•       Planning & Scheduling. Make lists and categorize items into either work (if you are working), school, or personal life. Use a pencil when scheduling to allow for some flexibility to move things around. Schedule “catch up” times for when you fall behind, days you need to utilize a Plan B, or to make up for times when you need to schedule activities that are outside your normal routine (i.e. doctor appointments).
  •       Find a Community. Join social media groups that include other homeschool or virtual learning families. Start a group in your school district if one is not already established. 
  •       Set up a special place. Make an area designated for work or school. Enter those spaces in the mindset of going to work or your child(ren) going to school. Entering those spaces should be an indicator to others in your home that it is time for you to concentrate on your job or school work. Leaving those spaces should allow you to take a break or mean you are done. Of course there will be crossover while working, homeschooling, or virtually learning from home, but having separate spaces will allow you and others to detach from those responsibilities when needed.
  •       Be intentional. Have a pattern to your day and keep a list of things you must do daily.
  •     Make a Quiet Box. Fill two boxes with engaging items that are quiet and only use them during special times. Include items such as audio and regular books, board games, cards, coloring books and supplies, tablet with only educational apps/games, art supplies, play doh, or anything else quiet a child can do on his or her own time. Switch the boxes so your child is not doing the same quiet activity every time he or she receives a box.
  •       Take pauses or tangents. Schedule daily downtime for both you and your child. Put some fun in between long periods of work. Be flexible and allow for impromptu down time when times are tough. Jump back on schedule when the stress is lifted. Keep a Plan B ready for days that are particularly hard.
  •       Set realistic goals.Try to only tackle three goals at a time. Once an item is complete, cross it off and add another item. Focus on what you can juggle at one time and say “no” to things that you can’t do all at the same time. Outsource if need be – hire tutoring, find another parent to cover certain subjects with your child and vice versa, find a program to assist your child in topics that you are less familiar with.

Some questions to consider when homeschooling or virtually learning:  

  • How does your child learn? 
  • Where are they academically? 
  • Do they have learning glitches? 
  • Do you have attention issues or behavior to consider? 
  • How is your child’s mental health? 
  • What are your child’s passions?  
  • Do you have multiple age groups to consider?

Answering those questions and personalizing your child’s homeschooling or virtual learning experience will make the content more relatable for your child. It won’t make education feel like a chore. Celebrate meeting goals and reward your child with positive feedback or incentives.  Homeschooling and virtual learning can be fun, exciting, positive, and rewarding for not only your child, but also for you and build a closer relationship between you both.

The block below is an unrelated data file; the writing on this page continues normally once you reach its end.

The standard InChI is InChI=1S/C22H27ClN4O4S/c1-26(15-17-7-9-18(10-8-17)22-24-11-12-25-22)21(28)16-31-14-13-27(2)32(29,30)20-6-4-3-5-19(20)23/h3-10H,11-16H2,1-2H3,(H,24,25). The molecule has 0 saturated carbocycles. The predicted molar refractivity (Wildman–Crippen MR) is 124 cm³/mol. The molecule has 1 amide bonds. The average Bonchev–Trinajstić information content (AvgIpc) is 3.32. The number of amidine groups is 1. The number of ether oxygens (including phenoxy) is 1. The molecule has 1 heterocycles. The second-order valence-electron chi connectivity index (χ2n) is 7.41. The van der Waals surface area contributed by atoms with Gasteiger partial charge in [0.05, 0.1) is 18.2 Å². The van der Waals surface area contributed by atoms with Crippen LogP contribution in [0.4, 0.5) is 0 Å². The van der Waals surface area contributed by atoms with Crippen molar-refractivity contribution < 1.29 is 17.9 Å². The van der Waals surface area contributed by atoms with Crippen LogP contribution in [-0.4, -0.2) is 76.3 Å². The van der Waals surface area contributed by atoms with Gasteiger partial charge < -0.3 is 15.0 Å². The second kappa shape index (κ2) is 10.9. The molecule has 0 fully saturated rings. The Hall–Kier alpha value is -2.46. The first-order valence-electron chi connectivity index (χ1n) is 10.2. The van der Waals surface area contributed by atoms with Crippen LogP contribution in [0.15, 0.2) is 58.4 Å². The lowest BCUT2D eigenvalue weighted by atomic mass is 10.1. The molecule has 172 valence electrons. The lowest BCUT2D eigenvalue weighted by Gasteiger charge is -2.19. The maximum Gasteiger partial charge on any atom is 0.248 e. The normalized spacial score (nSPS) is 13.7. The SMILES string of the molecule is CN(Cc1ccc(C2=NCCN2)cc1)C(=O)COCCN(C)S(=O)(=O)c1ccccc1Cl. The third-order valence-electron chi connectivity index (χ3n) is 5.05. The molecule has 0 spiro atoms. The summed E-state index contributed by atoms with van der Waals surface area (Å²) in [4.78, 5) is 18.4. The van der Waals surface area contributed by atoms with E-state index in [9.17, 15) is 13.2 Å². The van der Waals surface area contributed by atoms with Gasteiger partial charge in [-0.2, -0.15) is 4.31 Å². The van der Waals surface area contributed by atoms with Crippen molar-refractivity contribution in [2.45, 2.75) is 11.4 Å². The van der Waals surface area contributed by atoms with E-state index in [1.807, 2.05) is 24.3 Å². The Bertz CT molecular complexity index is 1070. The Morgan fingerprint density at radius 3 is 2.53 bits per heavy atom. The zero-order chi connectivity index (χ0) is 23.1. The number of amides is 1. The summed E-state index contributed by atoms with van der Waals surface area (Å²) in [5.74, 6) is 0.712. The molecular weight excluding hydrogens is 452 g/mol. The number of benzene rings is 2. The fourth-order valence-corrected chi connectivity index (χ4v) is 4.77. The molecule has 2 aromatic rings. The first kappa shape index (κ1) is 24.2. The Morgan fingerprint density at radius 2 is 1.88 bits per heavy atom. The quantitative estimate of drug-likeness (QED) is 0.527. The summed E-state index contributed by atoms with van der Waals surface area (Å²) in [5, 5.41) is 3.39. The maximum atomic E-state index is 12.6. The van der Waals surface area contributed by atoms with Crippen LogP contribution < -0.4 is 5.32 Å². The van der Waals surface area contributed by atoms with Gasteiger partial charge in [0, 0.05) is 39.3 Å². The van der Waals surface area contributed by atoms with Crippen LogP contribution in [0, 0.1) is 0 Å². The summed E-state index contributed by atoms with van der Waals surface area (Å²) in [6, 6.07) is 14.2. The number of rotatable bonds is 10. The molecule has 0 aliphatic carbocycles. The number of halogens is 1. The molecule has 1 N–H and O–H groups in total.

INCORPORATING SPEECH PRACTICE

When homeschooling or learning at home, there are many opportunities to incorporate practice of speech targets, regardless of the level of your child. Here are tips to think about in general:

 

  • Your child’s SLP is your coach, tutor, and guide for your home practice. There is information that you need to find out including what are appropriate,functional targets that you should be practicing? Only pick one or two targets to focus on during the day. The words/phrases you practice during school activities should be words that the child is able to say correctly, consistently, and with minimal cueing. The point is to practice words in a variety of situations throughout your day, (not just during speech therapy time) so that the motor plan becomes automatic. If the child struggles to get the word correct, you spend time and energy getting it right which interrupts the flow of the activity and can cause frustration, so it is better to put that word in a speech practice session rather than during other activities. 

 

  • If your child requires cueing to get the correct production, be sure you are comfortable with giving your child cues. Have your child’s SLP watch you give cues to help you be successful.

 

  • Functional phrases are great to do during activities: “I do”, “me too”, “my turn”, “I see”, “go now”, “I do it”, “I put it”, “put it in”, “put it on”. 

 

  • Ask questions like: “Who wants a snack?” or “Who wants a turn?” The child can say “me” or “I do.”

 

  • During physical activities, choose a word or phrase to repeat “push”, “go”, “up”, “down”, ready, set, go”, “high”, “low”. 

 

  • Cooking can be a very educational activity and there are lots of opportunities to use words repetitively: “open”, “in”, “wash”, “hot”, “yum”, “yuck”, “more”, “wet”, “stir”, “mix”, “sift”.

 

  • Consider having the child say the target 3-5 times before moving on with the activity. 

 

  • Vary the pitch, loudness, and rate during multiple repetitions to increase prosody. Say the word like a lion, a mouse, a bear, a snake…  Say it quietly, loudly, happily, angrily, sadly. Changing the voice during repetition helps to make it more automatic and solidifies the motor plan!